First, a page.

Back in July of 2015, it was an employee of the Maryland State Department of Education named Angie de Guzman who saw an opportunity to make a specific, personalized professional development opportunity available to Maryland’s educators. There’s a big issue at conferences, as she had seen--a lot of information was given, but there was rarely any time to find or explore the new tools and ideas.
But being a mother of two little girls, de Guzman had other ideas. She was going to plan a “P.L.A.Y.Date.” And it was going to focus on giving teachers time to learn how to use digital tools that they wanted to learn more about.
P.L.A.Y.Dates: Not Just for Children Anymore
A P.L.A.Y.Date is a simple enough idea. It stands for “People Learning and Asking Why (Y).” A date and place are chosen, a website is created, and educators sign up and receive PD. However, a Playdate requires a promise--self-motivated work. Like an Edcamp, there is no expert in the room or planned agenda. There are simply rooms where specific tools are being used for a specific purpose and educators are given the time to explore and ask questions. There is a facilitator in the room and for the first time in history, he or she is solely a person to help educators ask the right questions and search through the bevy of educational tools available.
After reading “Personalized PD,” a collection of professional development ideas that have been used around the country, Angela took the idea to Cecelia Roe, the head of Instructional Assessment and Professional Development for the Maryland State Department of Education. Considering the success of last year’s statewide Edcamp, along with the faith she has in her staff, Cecelia took the idea to the Office of Digital Learning, and together, they formed a committee, headed by Erin Senior, an instructional technology specialist.
And with that, a date was chosen, breakfast was provided by Panera, and a social media campaign was launched to invite as many Maryland educators as possible.
How to Play
When we talk about “play” in PD, we mean time to explore. Most conferences move at a fairly rapid pace and don’t allow for exploration. The theory behind the PLAYdate is that all time should be dedicated to exploration. Instead of an expert in the room, you have a facilitator, moving with you when need be, but also stepping back to your comfort level.
The day--servicing nearly 200 educators--was broken into a breakfast (always feed educators!), an introduction, two breakout sessions, and a Slam at the end. The Slam served as a time for teachers to share what they learned and to thank the various participants who helped make the day possible. And, of course, there was a happy hour afterwards.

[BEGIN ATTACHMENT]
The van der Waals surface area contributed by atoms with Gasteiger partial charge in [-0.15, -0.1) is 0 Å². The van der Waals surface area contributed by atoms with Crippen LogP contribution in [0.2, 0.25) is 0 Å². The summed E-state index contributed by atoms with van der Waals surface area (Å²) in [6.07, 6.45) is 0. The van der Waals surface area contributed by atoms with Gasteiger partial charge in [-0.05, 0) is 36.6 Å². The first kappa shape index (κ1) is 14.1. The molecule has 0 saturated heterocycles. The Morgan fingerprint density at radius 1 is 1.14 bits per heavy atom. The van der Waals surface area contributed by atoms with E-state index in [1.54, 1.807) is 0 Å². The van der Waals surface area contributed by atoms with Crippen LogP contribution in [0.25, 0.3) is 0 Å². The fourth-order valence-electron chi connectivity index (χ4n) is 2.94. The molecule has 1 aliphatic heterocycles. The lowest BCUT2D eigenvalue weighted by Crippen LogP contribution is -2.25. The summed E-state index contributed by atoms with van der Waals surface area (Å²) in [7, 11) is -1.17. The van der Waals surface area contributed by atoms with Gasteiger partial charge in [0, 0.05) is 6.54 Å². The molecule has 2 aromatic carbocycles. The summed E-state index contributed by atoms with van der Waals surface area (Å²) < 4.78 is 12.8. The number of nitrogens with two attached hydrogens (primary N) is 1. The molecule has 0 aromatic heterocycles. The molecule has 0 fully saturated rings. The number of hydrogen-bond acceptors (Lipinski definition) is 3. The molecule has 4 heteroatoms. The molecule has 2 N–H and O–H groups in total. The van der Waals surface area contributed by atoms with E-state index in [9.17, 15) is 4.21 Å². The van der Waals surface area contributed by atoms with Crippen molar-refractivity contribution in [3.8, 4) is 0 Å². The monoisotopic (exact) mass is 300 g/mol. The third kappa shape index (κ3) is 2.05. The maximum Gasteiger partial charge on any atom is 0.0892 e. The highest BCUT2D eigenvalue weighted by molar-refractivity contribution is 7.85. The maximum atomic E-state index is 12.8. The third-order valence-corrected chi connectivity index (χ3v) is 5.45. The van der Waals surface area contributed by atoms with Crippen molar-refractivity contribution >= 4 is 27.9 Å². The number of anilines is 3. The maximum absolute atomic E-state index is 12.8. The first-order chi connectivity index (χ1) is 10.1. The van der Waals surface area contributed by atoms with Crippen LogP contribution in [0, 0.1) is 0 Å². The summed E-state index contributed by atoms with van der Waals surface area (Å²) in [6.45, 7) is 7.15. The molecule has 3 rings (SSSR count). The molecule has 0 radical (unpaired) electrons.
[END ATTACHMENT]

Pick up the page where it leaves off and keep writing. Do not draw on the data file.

For the purposes of “PLAYDate MD,” there were five rooms--each labeled clearly--for breakout sessions to help an educator find the tools he or she was looking for. And to keep educators from feeling stagnant, the infamous rule of two feet applied. Educators were encouraged to find what worked for them without the awkward feeling of packing up and walking out of a room--free choice is encouraged. The topics?
- Collaboration: Teachers practiced blogging or using Edmodo
- Assessment: Kahoot and EDpuzzle were big hits
- Creativity: VoiceThread and Prezi were discussed and experimented with
- Organization: This discussion centered about Google Drive vs. One Drive
- Audio/Visual: Educators played with iMovie and Plickers
Why It Works
Throughout the day, teachers seemed happy to combine networking with learning. The space was welcoming, and allowed teachers to move freely. Many of the teachers came with specific projects in mind and learned from others on how to advance their goals.
“I feel like everybody walked away with something.” Says de Guzman of the event. “There was a lot of positivity. Our biggest complaint was that it should have been longer… and that there was no decaf coffee!”
Also, it must be noted that though there were facilitators, they were by no means an expert in every single web 2.0 tools delivered. Of course, some educators who were more familiar with certain tools than others entered rooms ready to share their knowledge and that was accepted, by and large, as a good thing.
Comments made in a final Google Form survey sent to participants made one thing clear: the educators appreciated being given options. One participant wrote that the opportunity to "talk, wander, ask questions and leave sessions when ready made the event worthwhile.” Others made it very clear that the networking that took place during the event was also valuable. “I loved learning from people who are doing the same kind of work as me. It makes for a comfortable learning environment.”
But one thing's definitely for sure: letting educators play with their professional development certainly injects them with a feverish energy, as demonstrated by one last participant comment.
“I walked away with motivation to try new app and programs that I can’t wait to explore!” she wrote.